Disclaimer: Information, facts or opinions expressed in this news article are presented as sourced from IANS and do not reflect views of Moneylife and hence Moneylife is not responsible or liable for the same. As a source and news provider, IANS is responsible for accuracy, completeness, suitability and validity of any information in this article.

 

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War remains elusive, political war breaks out in Punjab over border evacuation
The apprehension of an India-Pakistan war may have receded but a full-fledged political war has broken out in Punjab over the central and state governments getting nearly 1,000 villages within 10-km of the international border evacuated following last week's surgical strikes by the Indian Army across the Line of Control (LoC) in Jammu and Kashmir.
 
Opposition parties and leaders in Punjab are blaming the Union Home Ministry and the state's Shiromani Akali Dal-Bharatiya Janata Party (BJP) government in Punjab for unnecessarily building up war hysteria and getting the villages evacuated.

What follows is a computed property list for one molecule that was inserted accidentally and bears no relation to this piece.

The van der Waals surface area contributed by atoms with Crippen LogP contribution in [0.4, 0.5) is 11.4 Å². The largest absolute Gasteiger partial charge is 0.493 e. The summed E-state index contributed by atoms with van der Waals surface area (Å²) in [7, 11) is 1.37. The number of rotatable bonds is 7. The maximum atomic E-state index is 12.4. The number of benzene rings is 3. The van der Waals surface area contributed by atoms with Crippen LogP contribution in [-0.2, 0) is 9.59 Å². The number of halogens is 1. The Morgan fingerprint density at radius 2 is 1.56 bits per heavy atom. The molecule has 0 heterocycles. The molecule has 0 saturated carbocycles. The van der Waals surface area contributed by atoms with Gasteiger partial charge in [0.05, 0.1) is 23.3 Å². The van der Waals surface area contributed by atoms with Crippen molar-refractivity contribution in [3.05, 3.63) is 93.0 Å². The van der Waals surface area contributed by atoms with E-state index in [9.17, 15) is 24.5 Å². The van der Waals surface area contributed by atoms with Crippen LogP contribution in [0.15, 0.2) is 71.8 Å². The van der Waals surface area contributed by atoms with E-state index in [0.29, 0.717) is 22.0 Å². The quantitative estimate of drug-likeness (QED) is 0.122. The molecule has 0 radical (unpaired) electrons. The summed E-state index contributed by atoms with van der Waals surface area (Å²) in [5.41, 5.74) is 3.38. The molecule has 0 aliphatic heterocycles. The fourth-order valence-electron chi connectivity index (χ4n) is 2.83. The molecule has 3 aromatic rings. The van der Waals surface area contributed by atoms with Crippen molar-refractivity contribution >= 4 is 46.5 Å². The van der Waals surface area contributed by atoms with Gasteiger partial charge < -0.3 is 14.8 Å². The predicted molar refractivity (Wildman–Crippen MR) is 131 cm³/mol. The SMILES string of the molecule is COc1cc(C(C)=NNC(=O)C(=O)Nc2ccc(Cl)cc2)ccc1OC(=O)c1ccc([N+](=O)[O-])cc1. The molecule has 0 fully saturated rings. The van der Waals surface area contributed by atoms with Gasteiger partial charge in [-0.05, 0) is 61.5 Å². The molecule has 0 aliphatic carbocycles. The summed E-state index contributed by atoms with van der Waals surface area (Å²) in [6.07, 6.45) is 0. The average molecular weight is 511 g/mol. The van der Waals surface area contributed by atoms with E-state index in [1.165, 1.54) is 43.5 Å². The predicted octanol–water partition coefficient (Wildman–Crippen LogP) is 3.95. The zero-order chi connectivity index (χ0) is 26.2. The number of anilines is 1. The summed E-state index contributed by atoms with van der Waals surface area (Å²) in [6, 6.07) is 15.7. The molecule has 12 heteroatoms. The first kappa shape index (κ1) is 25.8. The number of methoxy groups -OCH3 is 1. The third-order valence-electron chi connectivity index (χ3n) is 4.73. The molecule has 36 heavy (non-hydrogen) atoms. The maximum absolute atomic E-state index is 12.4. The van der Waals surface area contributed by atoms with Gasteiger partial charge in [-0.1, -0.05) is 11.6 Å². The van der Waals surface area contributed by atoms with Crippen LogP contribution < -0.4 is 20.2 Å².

The ruling alliance, led by Chief Minister Parkash Singh Badal, is being blamed for doing so to take advantage in assembly elections to be held in Punjab and Uttar Pradesh early next year.
 
Nearly 400,000 perople in the border areas have been asked to evacuate.
 
"There has been no movement bt the Pakistani Army. These days everything can be seen through satellites and technology. Even if a jeep moves, we can see that. The centre and the Punjab government have unnecessarily ordered the evacuation. Thousands of people are being harassed," Punjab Congress president and former Chief Minister Amarinder Singh said.
 
Amarinder Singh, a former Indian Army officer who saw action in the 1965 war against Pakistan, being the ADC to Lt. Gen. Harbaksh Singh, a decorated officer who led the swordarm Western Command and turned the tables against the advancing Pakistan Army, alleged that the BJP and Akali Dal built up war hysteria after the surgical strikes to take political advantage in the forthcoming assembly polls.
 
But Badal has a different take on the issue.
 
"Political leaders should shun politics in this peculiar situation. It is unfortunate that several political leaders were continuously politicking at this critical juncture when war clouds are hovering over the country. At this critical juncture, leaders must avoid politics for safeguarding the interests of the country in general and Punjab in particular," Badal said.